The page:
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Thursday, April 04, 2013

Were Ancient Horses' Fetlocks Less Susceptible to Breakdown Injury?

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As Saturday's 2013 Grand National approaches, the possibility of some news from the University of Liverpool's vet school has been high. Each year, injured racehorses find expert care at the nearby vet hospital, and the vet school is proud of its long association with the race and its role in helping prevent and treat injuries in racehorses.

But we weren't expecting this treat of a video from the BBC, featuring lameness researcher Ellen Singer, DCM DVSc DipACVS/ECVS MRCVS. And we certainly weren't expecting Nathan Jefferey,BSc, MSc, PhD, a comparative and evolutionary anatomist, to be featured. 

The research, "Finite Element Analysis of Stress in the Equine Proximal Phalanx," described in the video, analyzes stress points on the long pastern bone at the fetlock joint, in the video, the Jefferey compares the same stress point on the joint of the hypohippus fossil horse. It has been published in the Equine Veterinary Journal

The paper can be downloaded at Nathan Jefferey's research web page:

This exhibit of three-toed fossil horses Anchitherium aurelianense, Hypohippus equinus,Merychippus sejunctus, and M. sphenodus at the Museum für Naturkunde, Berlin. (Wikimedia image via Funkmonk)
In the past, Ellen Singer was awarded a grant to study the effect of stud use on the mechanics of foot slip in the horse. She published the paper "The effect of lateral heel studs on the kinematics of the equine digit while cantering on grass"with co-authors Harvey and Williams in 2012. Published in The Veterinary Journal, the study tested the hypothesis that studs would decrease foot slip distance on the nine horses tested as they cantered on grass; the horses were tested with and without a single stud in all four shoes.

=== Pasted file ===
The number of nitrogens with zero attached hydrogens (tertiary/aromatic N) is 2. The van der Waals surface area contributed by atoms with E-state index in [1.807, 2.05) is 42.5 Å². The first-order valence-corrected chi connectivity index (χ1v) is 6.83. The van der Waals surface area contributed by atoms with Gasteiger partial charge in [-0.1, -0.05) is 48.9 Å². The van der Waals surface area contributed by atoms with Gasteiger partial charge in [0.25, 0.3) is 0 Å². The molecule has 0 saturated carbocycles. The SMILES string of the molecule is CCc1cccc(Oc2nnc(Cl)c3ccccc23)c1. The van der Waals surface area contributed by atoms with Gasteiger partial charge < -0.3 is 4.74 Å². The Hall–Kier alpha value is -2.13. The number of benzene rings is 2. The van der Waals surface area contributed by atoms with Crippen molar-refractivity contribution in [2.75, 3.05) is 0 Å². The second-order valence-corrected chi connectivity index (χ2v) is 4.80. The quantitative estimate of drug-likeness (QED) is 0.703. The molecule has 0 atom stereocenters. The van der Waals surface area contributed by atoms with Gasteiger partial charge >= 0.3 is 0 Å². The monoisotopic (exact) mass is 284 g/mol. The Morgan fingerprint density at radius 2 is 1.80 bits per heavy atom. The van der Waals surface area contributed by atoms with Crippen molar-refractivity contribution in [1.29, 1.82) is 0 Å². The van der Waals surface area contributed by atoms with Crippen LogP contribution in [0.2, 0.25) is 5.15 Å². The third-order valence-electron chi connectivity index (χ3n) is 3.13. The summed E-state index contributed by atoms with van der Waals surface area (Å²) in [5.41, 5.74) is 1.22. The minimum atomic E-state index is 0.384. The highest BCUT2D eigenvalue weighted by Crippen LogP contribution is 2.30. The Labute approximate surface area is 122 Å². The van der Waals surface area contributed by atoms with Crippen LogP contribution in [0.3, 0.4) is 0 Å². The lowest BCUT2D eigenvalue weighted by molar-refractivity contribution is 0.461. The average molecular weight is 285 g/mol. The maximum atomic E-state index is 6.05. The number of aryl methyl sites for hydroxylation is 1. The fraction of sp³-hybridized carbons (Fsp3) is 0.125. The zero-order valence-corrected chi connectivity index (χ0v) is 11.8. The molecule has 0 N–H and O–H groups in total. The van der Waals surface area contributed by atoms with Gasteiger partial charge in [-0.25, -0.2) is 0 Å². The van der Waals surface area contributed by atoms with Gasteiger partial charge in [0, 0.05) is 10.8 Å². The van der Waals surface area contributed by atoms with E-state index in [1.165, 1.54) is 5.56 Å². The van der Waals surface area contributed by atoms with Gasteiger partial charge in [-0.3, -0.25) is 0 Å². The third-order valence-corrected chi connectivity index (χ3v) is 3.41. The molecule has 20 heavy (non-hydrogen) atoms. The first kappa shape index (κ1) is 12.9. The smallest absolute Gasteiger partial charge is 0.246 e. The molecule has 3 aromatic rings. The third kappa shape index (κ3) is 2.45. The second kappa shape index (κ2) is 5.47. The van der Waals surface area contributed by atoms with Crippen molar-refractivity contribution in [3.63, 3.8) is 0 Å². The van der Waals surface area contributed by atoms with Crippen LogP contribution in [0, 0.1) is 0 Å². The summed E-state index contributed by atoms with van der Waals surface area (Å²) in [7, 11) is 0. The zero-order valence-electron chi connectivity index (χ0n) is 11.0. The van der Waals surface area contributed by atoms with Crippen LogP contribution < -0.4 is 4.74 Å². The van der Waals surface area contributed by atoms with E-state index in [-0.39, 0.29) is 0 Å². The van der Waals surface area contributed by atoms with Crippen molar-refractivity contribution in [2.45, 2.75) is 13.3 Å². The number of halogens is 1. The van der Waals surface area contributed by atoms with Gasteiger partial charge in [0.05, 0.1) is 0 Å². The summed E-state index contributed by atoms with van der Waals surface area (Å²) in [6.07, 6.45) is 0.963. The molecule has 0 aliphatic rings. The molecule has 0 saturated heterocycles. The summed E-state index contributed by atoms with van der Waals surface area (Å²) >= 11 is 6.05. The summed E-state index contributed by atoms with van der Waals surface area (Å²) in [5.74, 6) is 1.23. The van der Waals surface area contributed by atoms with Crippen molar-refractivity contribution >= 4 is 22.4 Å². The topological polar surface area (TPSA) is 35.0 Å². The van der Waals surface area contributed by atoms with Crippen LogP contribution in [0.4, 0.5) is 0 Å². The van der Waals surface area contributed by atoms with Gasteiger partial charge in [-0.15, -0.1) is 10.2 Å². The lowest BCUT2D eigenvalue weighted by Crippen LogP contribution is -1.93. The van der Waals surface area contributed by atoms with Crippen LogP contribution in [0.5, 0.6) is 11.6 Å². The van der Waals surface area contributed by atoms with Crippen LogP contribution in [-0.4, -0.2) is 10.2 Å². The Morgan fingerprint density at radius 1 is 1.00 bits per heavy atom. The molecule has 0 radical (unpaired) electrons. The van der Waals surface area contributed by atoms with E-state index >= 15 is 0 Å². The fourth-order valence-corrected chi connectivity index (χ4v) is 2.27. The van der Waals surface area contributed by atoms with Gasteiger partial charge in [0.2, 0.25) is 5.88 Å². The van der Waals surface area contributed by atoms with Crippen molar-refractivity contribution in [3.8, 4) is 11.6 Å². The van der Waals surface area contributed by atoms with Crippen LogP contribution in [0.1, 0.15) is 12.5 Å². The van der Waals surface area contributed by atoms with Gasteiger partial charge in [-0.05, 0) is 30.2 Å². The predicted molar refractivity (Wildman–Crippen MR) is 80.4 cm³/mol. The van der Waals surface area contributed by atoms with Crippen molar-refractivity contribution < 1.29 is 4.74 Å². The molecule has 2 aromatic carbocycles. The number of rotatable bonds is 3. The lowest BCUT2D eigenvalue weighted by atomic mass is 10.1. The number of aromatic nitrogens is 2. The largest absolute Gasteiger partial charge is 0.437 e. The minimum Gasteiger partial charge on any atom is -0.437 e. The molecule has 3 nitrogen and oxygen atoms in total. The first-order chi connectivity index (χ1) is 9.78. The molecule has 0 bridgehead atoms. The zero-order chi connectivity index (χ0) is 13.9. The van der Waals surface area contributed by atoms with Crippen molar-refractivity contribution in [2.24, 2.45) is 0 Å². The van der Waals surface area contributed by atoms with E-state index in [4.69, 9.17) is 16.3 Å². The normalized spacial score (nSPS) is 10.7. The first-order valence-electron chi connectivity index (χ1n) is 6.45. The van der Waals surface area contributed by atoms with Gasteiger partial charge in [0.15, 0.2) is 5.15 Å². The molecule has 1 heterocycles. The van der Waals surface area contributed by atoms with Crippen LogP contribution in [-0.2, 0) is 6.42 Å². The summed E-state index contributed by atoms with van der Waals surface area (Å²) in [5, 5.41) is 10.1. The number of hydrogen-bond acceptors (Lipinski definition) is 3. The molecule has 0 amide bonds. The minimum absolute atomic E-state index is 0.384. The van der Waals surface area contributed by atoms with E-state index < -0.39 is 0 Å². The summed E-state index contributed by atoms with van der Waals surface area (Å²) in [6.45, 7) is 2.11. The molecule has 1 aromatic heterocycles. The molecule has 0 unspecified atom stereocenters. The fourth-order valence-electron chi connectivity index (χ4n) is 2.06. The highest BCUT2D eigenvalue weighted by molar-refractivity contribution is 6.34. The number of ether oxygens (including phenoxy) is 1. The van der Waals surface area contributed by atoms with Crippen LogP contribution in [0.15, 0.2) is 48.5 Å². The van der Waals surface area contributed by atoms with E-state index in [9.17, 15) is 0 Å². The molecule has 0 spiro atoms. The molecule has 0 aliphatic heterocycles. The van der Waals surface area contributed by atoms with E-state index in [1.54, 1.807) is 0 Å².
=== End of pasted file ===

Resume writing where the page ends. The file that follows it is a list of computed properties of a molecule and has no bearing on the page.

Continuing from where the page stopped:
The studs did decrease slippage, but the highest differential was seen with and without a stud in the trailing limb. The study's conclusion included speculation that the studs might decrease slippage but that the effect was varied between the horse's four limbs and that it was possible that the stud might also alter the energy dissipation factor as well. If there is a time to trot out the research and show the world that the veterinary profession is dedicated to helping prevent, as well as treat, injuries in horses, the next few days is it.

The whole world will be watching Saturday as the horses go flying over the massive ditches and birch-covered "jumps" at Liverpool's Aintree Racecourse. Aintree is the stuff of legend. Tying contemporary equine research to a fossilized horse is a leap.

But the next few days will be all about leaps, won't they?

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